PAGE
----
Retail loyalty programs are evolving. They’re no longer just those bar-coded icons of customer loyalty that hang – often unused – from (your mother’s) key chains. Today’s reward initiatives don’t require an actual card, and they increasingly engage with smartphone-wielding shoppers to provide a 360-degree view of regular customers. Rather than simply collecting points toward a free sandwich or hotel room visit, the latest mobile-linked loyalty programs allow members to scan identity codes from a phone or app, rewarding them with instant coupons and sales.
Every month, it seems, there’s word of another company launching a new reward initiative, including, most recently, Express, Crabtree& Evelyn, Target, Groupon and Sports Authority. As Jeffrey Edelman, Director, McGladrey & Pullen, LLP, recently described it:
“Loyal customers must also be leveraged. Successful brands and retailers are sufficiently differentiated, which drives traffic, excitement, conversion and profits. Customer loyalty is rapidly becoming an important part of the value equation and potentially a more profitable one. A satisfied and loyal consumer will tend to purchase more often and in larger quantities than a new customer.”
Of course, at the center of all these loyalty programs is the need to: 1) develop a relationship between you and your customer, and then to 2) keep that conversation going, using a dialogue driven by data.
For example, when Hallmark needed a way for approximately 3,500 independent Hallmark Gold Crown stores to respond to their Loyalty Program members, it empowered these local merchants to personalize customer outreach by building custom local marketing campaigns through a web-based portal. Nanotargeting like this allows big data to be put to use for one-on-one marketing, and in Hallmark’s case, it used Retail Customized Marketing (RCM) to create complex targeting criteria and allow stores to send branded greeting cards and postcards directly to consumer’s homes. Talk about caring enough to send the very best!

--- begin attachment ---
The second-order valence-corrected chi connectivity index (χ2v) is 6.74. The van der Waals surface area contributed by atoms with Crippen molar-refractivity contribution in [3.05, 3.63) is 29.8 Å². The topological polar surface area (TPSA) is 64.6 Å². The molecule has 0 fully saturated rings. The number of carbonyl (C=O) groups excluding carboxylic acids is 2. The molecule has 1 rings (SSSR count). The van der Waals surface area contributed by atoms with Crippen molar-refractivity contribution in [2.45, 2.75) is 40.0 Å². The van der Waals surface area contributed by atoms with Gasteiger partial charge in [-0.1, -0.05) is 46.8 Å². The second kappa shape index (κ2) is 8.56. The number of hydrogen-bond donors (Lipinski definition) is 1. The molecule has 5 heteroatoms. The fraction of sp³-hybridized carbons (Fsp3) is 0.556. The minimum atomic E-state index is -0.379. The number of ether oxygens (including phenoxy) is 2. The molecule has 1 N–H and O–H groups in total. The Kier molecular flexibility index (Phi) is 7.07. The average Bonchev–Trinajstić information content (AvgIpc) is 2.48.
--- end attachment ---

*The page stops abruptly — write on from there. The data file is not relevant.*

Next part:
Loyalty programs are evolving as quickly as the digital marketplace –and that’s no surprise because we’re seeing more and more how these individualized interactions with your brand can allow the personalized, relevant messages that truly drive sales.
If it’s time to beef up –or start –your loyalty program, here are five key questions you need to consider:
1. Would your customer base support a tiered membership program? In a tiered membership program, bigger spenders get more perks, and multiple membership levels are long-time staples from retailers such as Macy’s, Starbucks, Best Buy and the Gap. Climbing to different status levels adds spice to membership by offering tiered advantages, increasing the perceived value of membership and improving member retention. However, successful tiered membership program must be simple and engaging, and now with social media tie-ins, many customers want to be rewarded not just for how they spend with the brand, but also how they interact with the brand across social media networks. In addition, although tiered membership programs often occur in an annual timeframe, this may be problematic for some promotions. If your business deals with customers on an infrequent basis, such as an auto repair or landscaper, you may not be able to pull in customer interactions to warrant offering tiered membership programs.